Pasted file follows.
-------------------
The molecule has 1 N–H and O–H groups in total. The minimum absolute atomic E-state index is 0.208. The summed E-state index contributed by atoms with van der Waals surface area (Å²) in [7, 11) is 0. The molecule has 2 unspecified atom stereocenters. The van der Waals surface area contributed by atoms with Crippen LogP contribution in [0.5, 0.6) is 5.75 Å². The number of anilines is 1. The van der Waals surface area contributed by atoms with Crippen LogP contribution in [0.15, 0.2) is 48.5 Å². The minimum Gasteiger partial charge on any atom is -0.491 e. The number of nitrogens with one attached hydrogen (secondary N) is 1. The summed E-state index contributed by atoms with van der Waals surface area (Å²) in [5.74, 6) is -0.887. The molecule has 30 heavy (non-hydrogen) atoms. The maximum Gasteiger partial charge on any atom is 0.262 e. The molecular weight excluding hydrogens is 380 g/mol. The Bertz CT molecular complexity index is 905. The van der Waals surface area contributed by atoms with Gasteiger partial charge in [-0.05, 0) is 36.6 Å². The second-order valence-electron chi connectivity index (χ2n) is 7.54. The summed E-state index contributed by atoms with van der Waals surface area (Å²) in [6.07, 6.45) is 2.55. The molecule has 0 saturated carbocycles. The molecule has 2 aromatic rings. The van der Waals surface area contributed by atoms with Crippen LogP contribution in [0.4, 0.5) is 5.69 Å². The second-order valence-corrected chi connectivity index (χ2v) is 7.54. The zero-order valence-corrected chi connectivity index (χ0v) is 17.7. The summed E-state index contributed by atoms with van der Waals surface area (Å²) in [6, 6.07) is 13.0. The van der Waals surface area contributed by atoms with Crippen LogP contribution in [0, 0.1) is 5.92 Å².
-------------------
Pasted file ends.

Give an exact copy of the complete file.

The molecule has 1 N–H and O–H groups in total. The minimum absolute atomic E-state index is 0.208. The summed E-state index contributed by atoms with van der Waals surface area (Å²) in [7, 11) is 0. The molecule has 2 unspecified atom stereocenters. The van der Waals surface area contributed by atoms with Crippen LogP contribution in [0.5, 0.6) is 5.75 Å². The number of anilines is 1. The van der Waals surface area contributed by atoms with Crippen LogP contribution in [0.15, 0.2) is 48.5 Å². The minimum Gasteiger partial charge on any atom is -0.491 e. The number of nitrogens with one attached hydrogen (secondary N) is 1. The summed E-state index contributed by atoms with van der Waals surface area (Å²) in [5.74, 6) is -0.887. The molecule has 30 heavy (non-hydrogen) atoms. The maximum Gasteiger partial charge on any atom is 0.262 e. The molecular weight excluding hydrogens is 380 g/mol. The Bertz CT molecular complexity index is 905. The van der Waals surface area contributed by atoms with Gasteiger partial charge in [-0.05, 0) is 36.6 Å². The second-order valence-electron chi connectivity index (χ2n) is 7.54. The summed E-state index contributed by atoms with van der Waals surface area (Å²) in [6.07, 6.45) is 2.55. The molecule has 0 saturated carbocycles. The molecule has 2 aromatic rings. The van der Waals surface area contributed by atoms with Crippen LogP contribution in [0.4, 0.5) is 5.69 Å². The second-order valence-corrected chi connectivity index (χ2v) is 7.54. The zero-order valence-corrected chi connectivity index (χ0v) is 17.7. The summed E-state index contributed by atoms with van der Waals surface area (Å²) in [6, 6.07) is 13.0. The van der Waals surface area contributed by atoms with Crippen LogP contribution in [0, 0.1) is 5.92 Å².